The on-going Wall Street protests bring attention to the fact that the big banks may not be our friends. Top government officials run to aid them when they are in trouble to the tune of billions of dollars which add to the public debt.
The Washington Public Bank Coalition has some interesting things to say about this situation:
“Our current banking system is directly connected to big banks. On August 31, 2010, Washington State had 67.8% of its current deposits of $5.4 billion dollars in nine private banks that are headquartered outside the Northwest. These private banks are in business to make profits for their owners and their shareholders. It is not their mission to supply credit to Washingtonians to start businesses, go to school or buy equipment for their farms. These 9 banks directly benefit from holding Washington’s state revenue on their balance sheets. They are able to leverage that money (multiply it many times) to create new loans, including out of state loans and to invest that money on Wall Street.
Instead of banking on Wall Street, Washington State needs to bank on Main Street. The answer lies in Public Banking.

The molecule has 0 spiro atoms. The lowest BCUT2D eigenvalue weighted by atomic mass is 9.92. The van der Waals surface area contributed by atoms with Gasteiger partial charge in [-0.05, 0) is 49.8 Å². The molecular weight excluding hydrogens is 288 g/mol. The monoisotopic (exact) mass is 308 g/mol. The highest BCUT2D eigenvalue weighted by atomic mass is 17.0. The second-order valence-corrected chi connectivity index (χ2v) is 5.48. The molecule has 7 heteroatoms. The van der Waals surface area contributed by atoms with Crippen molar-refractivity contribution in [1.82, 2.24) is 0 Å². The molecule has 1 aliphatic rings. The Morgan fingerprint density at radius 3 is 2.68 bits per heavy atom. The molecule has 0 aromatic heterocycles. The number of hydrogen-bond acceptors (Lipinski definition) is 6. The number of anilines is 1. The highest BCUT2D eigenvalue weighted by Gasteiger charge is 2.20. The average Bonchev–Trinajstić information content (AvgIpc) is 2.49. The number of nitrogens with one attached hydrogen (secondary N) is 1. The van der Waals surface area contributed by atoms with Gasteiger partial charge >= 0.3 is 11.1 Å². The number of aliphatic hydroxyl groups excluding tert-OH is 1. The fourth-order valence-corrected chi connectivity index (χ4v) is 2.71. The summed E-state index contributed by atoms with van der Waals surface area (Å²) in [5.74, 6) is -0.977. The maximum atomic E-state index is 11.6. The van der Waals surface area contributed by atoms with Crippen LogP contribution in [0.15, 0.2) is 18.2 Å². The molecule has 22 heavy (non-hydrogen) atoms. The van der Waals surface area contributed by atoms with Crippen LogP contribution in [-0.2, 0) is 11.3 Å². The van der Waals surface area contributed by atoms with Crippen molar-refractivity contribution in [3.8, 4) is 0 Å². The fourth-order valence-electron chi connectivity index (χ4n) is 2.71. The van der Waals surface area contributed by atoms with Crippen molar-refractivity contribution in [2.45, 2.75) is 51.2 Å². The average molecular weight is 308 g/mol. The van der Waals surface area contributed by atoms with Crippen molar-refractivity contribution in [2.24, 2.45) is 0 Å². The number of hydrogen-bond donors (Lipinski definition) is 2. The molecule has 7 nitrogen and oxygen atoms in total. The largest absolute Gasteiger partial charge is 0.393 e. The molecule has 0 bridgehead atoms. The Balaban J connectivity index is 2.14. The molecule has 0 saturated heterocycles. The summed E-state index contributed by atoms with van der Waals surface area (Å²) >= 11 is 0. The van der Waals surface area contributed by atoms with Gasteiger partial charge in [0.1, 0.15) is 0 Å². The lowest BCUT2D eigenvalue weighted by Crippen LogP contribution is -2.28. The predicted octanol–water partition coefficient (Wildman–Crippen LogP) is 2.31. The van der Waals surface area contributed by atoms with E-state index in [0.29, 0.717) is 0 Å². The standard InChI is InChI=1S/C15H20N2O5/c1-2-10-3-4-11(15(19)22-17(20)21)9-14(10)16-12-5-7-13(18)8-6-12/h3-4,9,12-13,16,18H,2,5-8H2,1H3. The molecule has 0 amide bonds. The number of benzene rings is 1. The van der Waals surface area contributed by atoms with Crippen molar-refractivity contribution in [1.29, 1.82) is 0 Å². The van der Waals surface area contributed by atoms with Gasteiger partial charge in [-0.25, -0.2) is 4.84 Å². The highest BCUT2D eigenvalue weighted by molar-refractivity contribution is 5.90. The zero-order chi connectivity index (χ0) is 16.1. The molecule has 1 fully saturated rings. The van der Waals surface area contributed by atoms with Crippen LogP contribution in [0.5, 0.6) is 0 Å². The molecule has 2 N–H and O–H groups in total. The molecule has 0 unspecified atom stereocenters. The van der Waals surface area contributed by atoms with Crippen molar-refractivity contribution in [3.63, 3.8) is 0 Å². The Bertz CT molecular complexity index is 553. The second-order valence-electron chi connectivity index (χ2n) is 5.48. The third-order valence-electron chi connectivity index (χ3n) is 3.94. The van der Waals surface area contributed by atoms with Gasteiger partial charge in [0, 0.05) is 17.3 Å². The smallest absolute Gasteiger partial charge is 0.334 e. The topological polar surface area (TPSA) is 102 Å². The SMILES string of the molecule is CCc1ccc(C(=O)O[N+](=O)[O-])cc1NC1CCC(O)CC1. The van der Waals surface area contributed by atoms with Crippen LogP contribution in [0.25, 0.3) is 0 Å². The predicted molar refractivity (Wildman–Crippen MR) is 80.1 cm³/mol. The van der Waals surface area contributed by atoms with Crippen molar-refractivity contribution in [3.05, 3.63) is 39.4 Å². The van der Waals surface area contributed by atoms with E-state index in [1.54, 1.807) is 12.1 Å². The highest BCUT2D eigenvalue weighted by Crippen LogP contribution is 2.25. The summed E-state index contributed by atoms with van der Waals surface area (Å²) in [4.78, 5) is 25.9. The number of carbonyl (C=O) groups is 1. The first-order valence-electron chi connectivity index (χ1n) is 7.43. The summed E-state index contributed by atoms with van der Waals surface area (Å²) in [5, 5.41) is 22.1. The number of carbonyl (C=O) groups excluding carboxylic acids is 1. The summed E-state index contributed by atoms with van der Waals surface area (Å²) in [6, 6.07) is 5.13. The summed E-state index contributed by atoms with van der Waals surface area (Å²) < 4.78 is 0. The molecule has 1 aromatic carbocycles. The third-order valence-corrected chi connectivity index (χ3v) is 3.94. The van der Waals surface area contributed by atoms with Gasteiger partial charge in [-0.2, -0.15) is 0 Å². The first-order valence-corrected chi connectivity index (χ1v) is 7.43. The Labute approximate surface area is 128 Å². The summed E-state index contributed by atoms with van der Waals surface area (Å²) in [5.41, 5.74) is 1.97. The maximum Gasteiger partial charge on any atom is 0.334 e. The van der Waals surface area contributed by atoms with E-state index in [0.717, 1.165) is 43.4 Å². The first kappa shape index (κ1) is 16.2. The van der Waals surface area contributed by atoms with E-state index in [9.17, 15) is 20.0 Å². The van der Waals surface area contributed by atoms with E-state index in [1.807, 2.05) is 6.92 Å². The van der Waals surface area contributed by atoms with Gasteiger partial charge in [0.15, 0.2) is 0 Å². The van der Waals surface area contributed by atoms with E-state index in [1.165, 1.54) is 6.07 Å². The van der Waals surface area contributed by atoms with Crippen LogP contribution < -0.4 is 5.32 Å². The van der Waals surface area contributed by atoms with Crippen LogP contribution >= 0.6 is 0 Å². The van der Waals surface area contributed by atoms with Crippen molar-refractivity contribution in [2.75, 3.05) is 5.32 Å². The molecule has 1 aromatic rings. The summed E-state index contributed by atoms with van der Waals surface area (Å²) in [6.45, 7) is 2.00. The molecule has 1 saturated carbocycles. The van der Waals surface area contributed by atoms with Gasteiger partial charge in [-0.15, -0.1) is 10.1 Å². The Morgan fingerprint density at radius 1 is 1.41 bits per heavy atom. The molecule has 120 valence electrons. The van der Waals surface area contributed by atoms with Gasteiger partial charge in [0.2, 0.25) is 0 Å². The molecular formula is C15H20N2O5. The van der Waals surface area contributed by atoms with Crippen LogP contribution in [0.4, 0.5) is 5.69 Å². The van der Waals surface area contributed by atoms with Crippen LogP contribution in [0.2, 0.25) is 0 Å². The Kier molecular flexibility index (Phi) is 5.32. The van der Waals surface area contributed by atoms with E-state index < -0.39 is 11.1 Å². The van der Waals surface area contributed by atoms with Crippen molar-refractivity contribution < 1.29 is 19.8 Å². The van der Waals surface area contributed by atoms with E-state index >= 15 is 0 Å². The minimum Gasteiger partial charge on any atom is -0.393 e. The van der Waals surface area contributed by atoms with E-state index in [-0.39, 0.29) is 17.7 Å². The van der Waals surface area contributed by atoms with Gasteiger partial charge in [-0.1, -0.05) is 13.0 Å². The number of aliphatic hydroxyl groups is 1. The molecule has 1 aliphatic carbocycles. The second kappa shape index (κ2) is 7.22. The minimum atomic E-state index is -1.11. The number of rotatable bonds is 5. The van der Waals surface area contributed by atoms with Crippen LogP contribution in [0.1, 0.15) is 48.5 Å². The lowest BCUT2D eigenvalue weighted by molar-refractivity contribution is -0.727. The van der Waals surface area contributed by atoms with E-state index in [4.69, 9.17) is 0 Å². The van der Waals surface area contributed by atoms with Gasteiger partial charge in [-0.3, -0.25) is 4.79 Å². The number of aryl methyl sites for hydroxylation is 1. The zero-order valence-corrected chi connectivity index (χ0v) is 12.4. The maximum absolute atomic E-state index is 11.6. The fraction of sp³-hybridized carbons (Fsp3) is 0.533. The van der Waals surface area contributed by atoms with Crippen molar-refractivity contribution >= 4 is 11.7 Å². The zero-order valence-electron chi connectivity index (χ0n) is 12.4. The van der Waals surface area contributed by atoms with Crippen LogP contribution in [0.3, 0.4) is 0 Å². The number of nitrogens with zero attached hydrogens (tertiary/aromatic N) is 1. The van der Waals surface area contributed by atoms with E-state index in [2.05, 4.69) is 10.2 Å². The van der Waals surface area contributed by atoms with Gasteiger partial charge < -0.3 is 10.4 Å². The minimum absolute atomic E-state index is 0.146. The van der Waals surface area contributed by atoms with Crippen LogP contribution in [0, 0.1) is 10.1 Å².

A Public Bank partners with community banks, credit unions and bigger banks to supply affordable credit to local economies. More credit translates into more loans for business start-ups, more money for farmers in Eastern Washington, more money for high tech companies in Seattle, more money for wineries in Walla-Walla and for boat builders in Bremerton.
Simply put, Public Banks put state tax revenue, investments and assets to work on Main Street, not on Wall Street.”
The Coalition wants to follow the successful North Dakota model and form and public bank in the state of Washington.
Ellen Brown, author of The Web of Debt* will be explaining more about public banking in a talk in Seattle on October 26, at 7pm in Room 120 of Kane Hall at the U of W.
*From The Web of Debt website: “Not only is virtually the entire money supply created privately by banks, but a mere handful of very big banks is responsible for a massive investment scheme known as “derivatives,” which now tallies in at hundreds of trillions of dollars. The banking system has been contrived so that these big banks always get bailed out by the taxpayers from their risky ventures, but the scheme has reached its mathematical limits. There isn’t enough money in the entire global economy to bail out the banks from a massive derivatives default today.
Web of Debt unravels the deceptions in our money scheme and presents a crystal clear picture of the financial abyss towards which we are heading. Then it explores a workable alternative, one that was tested in colonial America and is grounded in the best of American economic thought, including the writings of Benjamin Franklin, Thomas Jefferson and Abraham Lincoln. If you care about financial security, your own or the nation’s, you should read this book.”